Fake Pregnancy Highlights Real Issue
With the proliferation of social networks, Twitter, reality shows, YouTube and blogs, it’s not the easiest thing to get the attention of this media- saturated nation. High schooler Gaby Rodriguez of Toppenish, WA, has managed to break through with a social experiment for her senior project. You might have seen Gaby in your local paper or on a major network last week as the “girl who faked being pregnant.”
Gaby spent the past six-and- a-half months wearing an extended belly and keeping her secret from an entire student body, as well as most of her family. Gaby documented her experience as a pregnant teen in a brave effort to bring light to the inhospitable climate that most teens face when carrying a child. In May, Gaby will be presenting her experience to community members to further the discussion around pregnant and parenting teens.
Although some might question the deceptive nature of her experiment, Gaby has done what most of us fighting for gender equality and education rights dream of doing: making the struggles of pregnant and parenting teens a national topic. Our hat is off to Gaby Rodriguez for getting this serious topic some much-needed attention.
According to a recent 2010 study by America’s Promise Alliance, one of every three students in the U.S. fails to graduate from high school. Of the female students, 30 percent cite pregnancy or parenting as a key reason for dropping out; these rates are even higher for African-American and Latino students. A serious contributing factor to these high dropout rates is the illegal discrimination faced by pregnant and parenting teens at school. This discrimination can take the form of telling pregnant girls outright they have to leave school or transfer to an alternative school. Or sometimes the discrimination can be more subtle, such as teachers refusing to give excused absences or make-up assignments for pregnancy-related leave or counselors coercing students into substandard programs or excluding them from school activities based on “morality” codes. For student mothers parenting a child, only 40 percent of these young women will make it to graduation .These numbers make it clear that Gaby had more than enough reason to go through with her false pregnancy.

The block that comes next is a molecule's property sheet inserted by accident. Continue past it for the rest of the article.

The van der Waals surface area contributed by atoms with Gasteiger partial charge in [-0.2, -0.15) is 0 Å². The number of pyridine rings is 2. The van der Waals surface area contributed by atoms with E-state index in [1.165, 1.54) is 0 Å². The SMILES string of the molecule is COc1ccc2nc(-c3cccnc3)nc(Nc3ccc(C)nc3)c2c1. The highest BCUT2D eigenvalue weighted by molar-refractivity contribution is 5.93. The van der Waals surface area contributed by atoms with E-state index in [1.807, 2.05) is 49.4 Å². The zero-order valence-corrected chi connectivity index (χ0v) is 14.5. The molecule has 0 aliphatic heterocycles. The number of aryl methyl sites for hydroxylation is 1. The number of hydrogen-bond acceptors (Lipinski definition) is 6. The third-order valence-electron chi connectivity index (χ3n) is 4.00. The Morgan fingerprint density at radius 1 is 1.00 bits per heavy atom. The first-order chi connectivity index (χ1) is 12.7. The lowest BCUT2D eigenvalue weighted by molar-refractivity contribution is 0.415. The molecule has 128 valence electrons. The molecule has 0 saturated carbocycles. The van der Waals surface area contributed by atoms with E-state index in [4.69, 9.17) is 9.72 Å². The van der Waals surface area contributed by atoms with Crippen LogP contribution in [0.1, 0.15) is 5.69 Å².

These staggering percentages are the reason why the ACLU-WA has launched its Pregnant and Parenting Teens Project aimed at educating service providers, advocates, students, and school staff about the educational rights of pregnant and parenting students. We are motivated by the stories of young women who are balancing being pregnant or parenting and pursuing their education. For more information about this project, contact Linda Mangel.
Do you have a story of your own?
If you or someone you know personally has been treated poorly at school because they are pregnant or have a child, please let us know. We may be able to help, and your story may help others in the same situation.
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